Not owning a PS3 when Ni no Kuni: Wrath of the White Witch was originally released in 2011, I never played it until it came to Switch recently. While its graphics have aged well and the soundtrack is gorgeous, a messy, cumbersome battle system and long-winded story keep it from being a truly wonderful experience.
Ni no Kuni is fundamentally a JRPG with real-time battles, with the addition of a monster-taming mechanic. While battling, each of your party members can fight, or send out one of their familiars to fight instead, bringing more variety in attacks, spells and strategic play. I found the manoeuvrability during battles to be awkward and only useful if you need to gain some distance from an enemy in order to have time to heal. On the Switch, battles are made still more awkward by having to use the D-pad to select moves while needing to use the L/R buttons to switch familiars, and using the left analogue-stick to move, making for a very unintuitive control scheme that leaves very little time to focus on, or react to, events in battle. This also goes for the overworld gameplay, where you cannot intuitively use the analogue stick to navigate menus, but must use the D-pad.
Given that the overworld play is just like any other traditional JRPG, I couldn’t help feeling that the whole experience was bloated. The price to pay for having expansive towns and fields to wander around in and show off the graphics is to make quests take three times as long to complete as the same quest would take in a much older game.
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The dialogue was fine but there was simply too much of it. I probably wasn’t supposed to be giggling when the kid’s mum died, but that’s probably more a reflection of my messed up sense of humour than of the game’s writing. I was giggling because … well, look. I realise having different types of cutscenes is common in JRPGs, but this was the first time I’d stopped to think about it. So there are three kinds of cutscenes:
A. Ghibli-animated and voiced
B. 3D animated and voiced
C. 3D animated with text boxes
–And there is nothing more jarring than the sudden transition from beautiful, fluid hand-drawn animation (A) to the comparatively more rigid and lifeless 3D models (B or C), even as well made as they are in Ni no Kuni. And for some reason, they decided to hand-draw the scene before, and after, Oliver’s mum dies at the beginning of the game, but not the scene where she actually dies. And it’s really funny.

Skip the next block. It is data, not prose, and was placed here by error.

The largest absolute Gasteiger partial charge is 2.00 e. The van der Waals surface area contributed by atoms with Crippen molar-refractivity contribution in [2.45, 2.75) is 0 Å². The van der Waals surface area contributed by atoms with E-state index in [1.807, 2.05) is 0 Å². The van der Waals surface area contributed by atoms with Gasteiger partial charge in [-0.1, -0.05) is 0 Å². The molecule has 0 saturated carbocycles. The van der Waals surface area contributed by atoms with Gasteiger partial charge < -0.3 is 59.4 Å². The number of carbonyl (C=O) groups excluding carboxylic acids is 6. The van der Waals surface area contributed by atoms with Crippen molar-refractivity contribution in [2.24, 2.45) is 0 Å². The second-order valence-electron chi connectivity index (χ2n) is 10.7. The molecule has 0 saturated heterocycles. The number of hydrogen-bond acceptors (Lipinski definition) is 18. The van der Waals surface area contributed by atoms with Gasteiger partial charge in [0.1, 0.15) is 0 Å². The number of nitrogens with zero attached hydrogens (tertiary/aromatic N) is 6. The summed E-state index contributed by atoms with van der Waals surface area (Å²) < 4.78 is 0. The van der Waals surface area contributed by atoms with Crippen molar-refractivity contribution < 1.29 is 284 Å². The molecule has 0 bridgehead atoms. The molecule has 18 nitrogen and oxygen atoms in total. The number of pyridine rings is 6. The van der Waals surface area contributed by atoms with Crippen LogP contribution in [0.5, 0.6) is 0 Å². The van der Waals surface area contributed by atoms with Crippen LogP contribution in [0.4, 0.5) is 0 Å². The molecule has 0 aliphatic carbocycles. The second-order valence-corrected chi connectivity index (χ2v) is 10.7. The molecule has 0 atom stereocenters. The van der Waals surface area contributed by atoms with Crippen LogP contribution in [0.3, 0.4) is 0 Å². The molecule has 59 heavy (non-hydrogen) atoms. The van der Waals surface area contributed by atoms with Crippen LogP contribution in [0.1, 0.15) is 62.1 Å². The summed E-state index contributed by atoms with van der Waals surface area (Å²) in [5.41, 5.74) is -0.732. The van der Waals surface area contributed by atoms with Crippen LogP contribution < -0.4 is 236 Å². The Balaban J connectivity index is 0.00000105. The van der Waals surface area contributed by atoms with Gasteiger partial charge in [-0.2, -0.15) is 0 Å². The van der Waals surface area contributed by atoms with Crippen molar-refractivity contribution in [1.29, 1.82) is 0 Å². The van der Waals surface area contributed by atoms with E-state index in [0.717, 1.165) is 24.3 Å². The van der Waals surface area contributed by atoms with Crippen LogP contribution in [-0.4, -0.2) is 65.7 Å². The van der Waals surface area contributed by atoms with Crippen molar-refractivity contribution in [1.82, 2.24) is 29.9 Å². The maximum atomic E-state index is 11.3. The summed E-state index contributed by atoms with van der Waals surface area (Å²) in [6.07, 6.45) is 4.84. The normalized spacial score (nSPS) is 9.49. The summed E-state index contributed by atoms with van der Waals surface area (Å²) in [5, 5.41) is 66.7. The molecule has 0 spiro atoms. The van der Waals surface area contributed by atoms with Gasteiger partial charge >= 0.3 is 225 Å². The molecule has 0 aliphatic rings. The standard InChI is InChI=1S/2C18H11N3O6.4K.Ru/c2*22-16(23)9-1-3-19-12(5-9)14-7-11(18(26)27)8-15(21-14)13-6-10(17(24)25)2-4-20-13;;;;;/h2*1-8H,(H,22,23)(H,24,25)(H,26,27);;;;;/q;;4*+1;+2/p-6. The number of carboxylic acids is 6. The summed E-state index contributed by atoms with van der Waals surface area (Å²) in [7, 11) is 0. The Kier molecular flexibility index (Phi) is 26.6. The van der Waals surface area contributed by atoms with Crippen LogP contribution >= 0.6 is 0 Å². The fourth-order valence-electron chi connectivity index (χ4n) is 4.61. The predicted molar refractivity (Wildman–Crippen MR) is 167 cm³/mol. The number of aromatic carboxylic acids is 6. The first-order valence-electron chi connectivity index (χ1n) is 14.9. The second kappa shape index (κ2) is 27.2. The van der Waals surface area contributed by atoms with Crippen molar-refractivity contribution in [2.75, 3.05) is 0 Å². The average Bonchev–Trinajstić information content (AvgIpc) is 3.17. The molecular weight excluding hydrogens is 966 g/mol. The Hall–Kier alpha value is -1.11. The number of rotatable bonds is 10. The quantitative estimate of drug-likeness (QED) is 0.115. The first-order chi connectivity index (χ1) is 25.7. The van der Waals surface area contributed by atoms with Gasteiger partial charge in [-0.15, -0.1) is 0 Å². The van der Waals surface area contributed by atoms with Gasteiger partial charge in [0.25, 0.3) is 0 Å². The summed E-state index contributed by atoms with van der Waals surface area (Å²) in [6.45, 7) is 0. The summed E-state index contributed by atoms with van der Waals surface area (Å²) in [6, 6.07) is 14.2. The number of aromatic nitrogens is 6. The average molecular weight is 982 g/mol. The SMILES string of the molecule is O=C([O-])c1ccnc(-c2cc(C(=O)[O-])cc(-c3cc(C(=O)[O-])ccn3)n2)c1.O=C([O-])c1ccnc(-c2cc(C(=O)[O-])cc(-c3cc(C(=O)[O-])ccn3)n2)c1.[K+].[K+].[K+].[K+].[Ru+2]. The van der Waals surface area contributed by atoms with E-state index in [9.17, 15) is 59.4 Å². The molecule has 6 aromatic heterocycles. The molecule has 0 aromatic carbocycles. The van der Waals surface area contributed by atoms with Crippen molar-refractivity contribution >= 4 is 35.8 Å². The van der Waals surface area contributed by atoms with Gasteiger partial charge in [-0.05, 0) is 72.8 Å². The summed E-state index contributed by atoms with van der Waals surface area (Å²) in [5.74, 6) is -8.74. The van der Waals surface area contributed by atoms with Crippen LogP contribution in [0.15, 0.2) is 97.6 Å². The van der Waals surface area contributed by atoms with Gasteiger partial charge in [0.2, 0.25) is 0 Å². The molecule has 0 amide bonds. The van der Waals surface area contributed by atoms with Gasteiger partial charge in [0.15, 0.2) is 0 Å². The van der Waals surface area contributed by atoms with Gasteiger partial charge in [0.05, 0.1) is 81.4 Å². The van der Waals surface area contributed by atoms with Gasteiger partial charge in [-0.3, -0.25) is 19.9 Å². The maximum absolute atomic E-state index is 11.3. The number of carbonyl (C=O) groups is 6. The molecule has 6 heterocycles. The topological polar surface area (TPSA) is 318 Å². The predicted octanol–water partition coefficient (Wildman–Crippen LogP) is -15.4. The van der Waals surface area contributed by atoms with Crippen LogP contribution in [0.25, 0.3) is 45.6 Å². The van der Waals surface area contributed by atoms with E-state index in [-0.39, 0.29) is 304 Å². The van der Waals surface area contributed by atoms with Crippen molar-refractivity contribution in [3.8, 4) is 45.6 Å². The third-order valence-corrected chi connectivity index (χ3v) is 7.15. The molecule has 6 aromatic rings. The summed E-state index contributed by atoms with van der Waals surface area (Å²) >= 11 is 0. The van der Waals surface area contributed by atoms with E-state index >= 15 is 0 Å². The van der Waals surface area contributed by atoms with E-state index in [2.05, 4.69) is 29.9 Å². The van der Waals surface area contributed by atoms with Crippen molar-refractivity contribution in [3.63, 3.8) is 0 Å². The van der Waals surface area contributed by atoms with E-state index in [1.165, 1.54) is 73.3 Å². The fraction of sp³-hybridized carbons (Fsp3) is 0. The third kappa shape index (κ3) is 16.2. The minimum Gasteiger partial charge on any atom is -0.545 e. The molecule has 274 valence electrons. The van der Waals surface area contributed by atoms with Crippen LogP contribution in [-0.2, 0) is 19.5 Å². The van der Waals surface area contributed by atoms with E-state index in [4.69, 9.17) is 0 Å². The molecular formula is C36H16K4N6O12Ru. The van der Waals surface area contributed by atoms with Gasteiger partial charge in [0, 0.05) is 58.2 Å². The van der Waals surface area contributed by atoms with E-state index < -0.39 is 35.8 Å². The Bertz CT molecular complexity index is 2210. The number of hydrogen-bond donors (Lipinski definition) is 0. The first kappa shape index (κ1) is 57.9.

The Wizard’s Compendium, basically the fictionalized manual for the game, might be my favourite thing in it. While I wished they had stuck to the faux-Early Modern English used in the book’s opening pages all the way through, I thoroughly enjoyed looking through all the different items and creatures of the other world, and recognising them when I finally met them in-game.
Graphics / Art Direction
As an eight year-old game, Ni no Kuni demonstrates another victory for visual style over graphical power. The colourful, Ghibli-inspired landscapes, character designs and architecture show only slight signs of age and are never ugly; although, the character animations, especially the human NPCs, do often look a little dead, with vacant faces that, when spoken to, animate more like marionettes than people.
Music / Sound Design
The orchestral soundtrack by Joe Hisaishi is a joy to experience, with lyrical, memorable melodies and gorgeous orchestration with an almost John-Rutter-level of sentimental yeet. You can tell that Hisaishi is not used to writing for games, however, as many tracks are written with an internal sense of narrative, making you feel as if something is about to happen while exploring an otherwise uneventful area. A particular mindset is needed for writing music that is interesting without inadvertently building a sense of narrative expectation that is incongruent with what is happening on screen.
Usually I can’t bear the voice acting in RPGs (whether sub or dub), so the fact that I had very little reaction at all to the voice acting in Ni no Kuni must mean that it is exceptionally good.
Final Score: 71%
Over the course of writing this review I realised I enjoyed Ni no Kuni more than I thought I did when I started. As an introduction to the genre for younger people, which I suspect is what the developers were going for, it is probably best suited, but there is a lot to enjoy for long-time Ghibli fans too.
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